Virginia Poe was only twenty-four years old when she died, and there is not a lot about her life that is well-documented, except for that which affected her husband’s life — her tuberculosis, the dates of their marriage — so we don’t know a lot about her personality or what she was like on a day to day basis. We do know that she (and her mother, Maria Clemm) spent a lot of time taking care of Edgar: brushing his suits, cleaning his pens, sorting his papers, and of course cooking all the food and doing all the cleaning and washing around the house. Those two must have worked like drudges from sunup to sundown, and I imagine Mrs. Clemm did the lion’s share of the work as Virginia’s illness worsened toward the end of her life.
We know a bit about what she looked like: “Mrs. Poe looked very young; she had large black eyes, and a pearly whiteness of complexion, which was a perfect pallor. Her pale face, her brilliant eyes, and her raven hair gave her an unearthly look.” (Mrs. Mary Gove Nichols, “Reminiscences of Edgar Allan Poe,” reprint, p. 8). Their former lodger, William Gowans, said she was of “matchless beauty and loveliness; her eye could match that of any houri, and her face defy the genius of a Canova to imitate.”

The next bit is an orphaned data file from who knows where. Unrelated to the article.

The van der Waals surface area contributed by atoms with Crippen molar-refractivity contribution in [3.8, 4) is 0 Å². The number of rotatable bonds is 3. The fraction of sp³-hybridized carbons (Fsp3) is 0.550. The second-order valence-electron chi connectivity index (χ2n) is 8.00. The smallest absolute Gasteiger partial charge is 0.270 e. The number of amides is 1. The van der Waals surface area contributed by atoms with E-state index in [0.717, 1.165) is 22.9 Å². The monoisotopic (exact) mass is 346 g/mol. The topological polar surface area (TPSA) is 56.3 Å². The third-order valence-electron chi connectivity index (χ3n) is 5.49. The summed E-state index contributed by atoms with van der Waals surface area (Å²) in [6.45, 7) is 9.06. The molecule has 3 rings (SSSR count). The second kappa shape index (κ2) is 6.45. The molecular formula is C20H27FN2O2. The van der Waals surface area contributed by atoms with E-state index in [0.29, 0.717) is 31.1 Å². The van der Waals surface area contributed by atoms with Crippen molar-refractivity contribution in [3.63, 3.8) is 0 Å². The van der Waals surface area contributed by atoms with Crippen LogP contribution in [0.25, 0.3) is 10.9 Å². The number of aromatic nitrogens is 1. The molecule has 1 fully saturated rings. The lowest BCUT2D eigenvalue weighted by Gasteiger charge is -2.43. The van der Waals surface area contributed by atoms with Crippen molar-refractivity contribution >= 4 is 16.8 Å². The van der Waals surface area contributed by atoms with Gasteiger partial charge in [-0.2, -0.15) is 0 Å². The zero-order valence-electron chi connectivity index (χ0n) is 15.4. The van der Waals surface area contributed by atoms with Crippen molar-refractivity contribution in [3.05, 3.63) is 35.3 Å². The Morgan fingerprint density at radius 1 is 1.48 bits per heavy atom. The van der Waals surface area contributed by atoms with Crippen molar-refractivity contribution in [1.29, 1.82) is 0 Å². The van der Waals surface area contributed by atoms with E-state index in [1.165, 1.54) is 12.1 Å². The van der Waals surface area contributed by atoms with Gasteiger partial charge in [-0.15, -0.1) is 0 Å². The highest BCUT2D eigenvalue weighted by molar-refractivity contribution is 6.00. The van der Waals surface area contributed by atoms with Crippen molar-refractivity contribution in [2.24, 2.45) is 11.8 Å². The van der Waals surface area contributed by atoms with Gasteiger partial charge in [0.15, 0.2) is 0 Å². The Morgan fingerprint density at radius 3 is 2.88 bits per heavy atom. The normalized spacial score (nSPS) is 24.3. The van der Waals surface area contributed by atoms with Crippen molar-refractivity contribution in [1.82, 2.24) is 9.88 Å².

We also know that Virginia liked to sing and play piano, an instrument which Edgar made sure always to supply despite his poverty (the macabre and infamous moment when her TB first presented happened while she was singing at the piano in their Philadelphia home in 1841) and that from time to time Edgar tutored her in algebra and played an amusing little game with her called Hop-Frog (really).
We know that, toward the end of their time in Greenwich Village, Virginia was more than ready to leave the center of the literary world and retire to a country cottage, probably because of the incessant gossip and seemingly constant presence of other women who were very interested in flirting with her husband. She wrote, in a simple acrostic poem to her husband:
Give me a cottage for my home
And a rich old cypress vine,
Removed from the world with its sin and care
And the tattling of many tongues.
There is so much speculation and rumor about the nature of their relationship, but most scholars attest that their love for each other was genuine: “That Virginia loved him, I am quite certain, for she was by far too artless to assume the appearance of an affection which she did not feel” (Lambert A. Wilmer, 1866).
There is still some speculation about whether Annabel Lee was written for Virginia, and this might be riddle that will never be solved, but it seems hard to read the following lines without imagining that they were written by Edgar Poe for the love of his life — his “life and his bride.”
And so, all the night-tide, I lie down by the side
Of my darling — my darling — my life and my bride,
In her sepulchre there by the sea —
In her tomb by the sounding sea.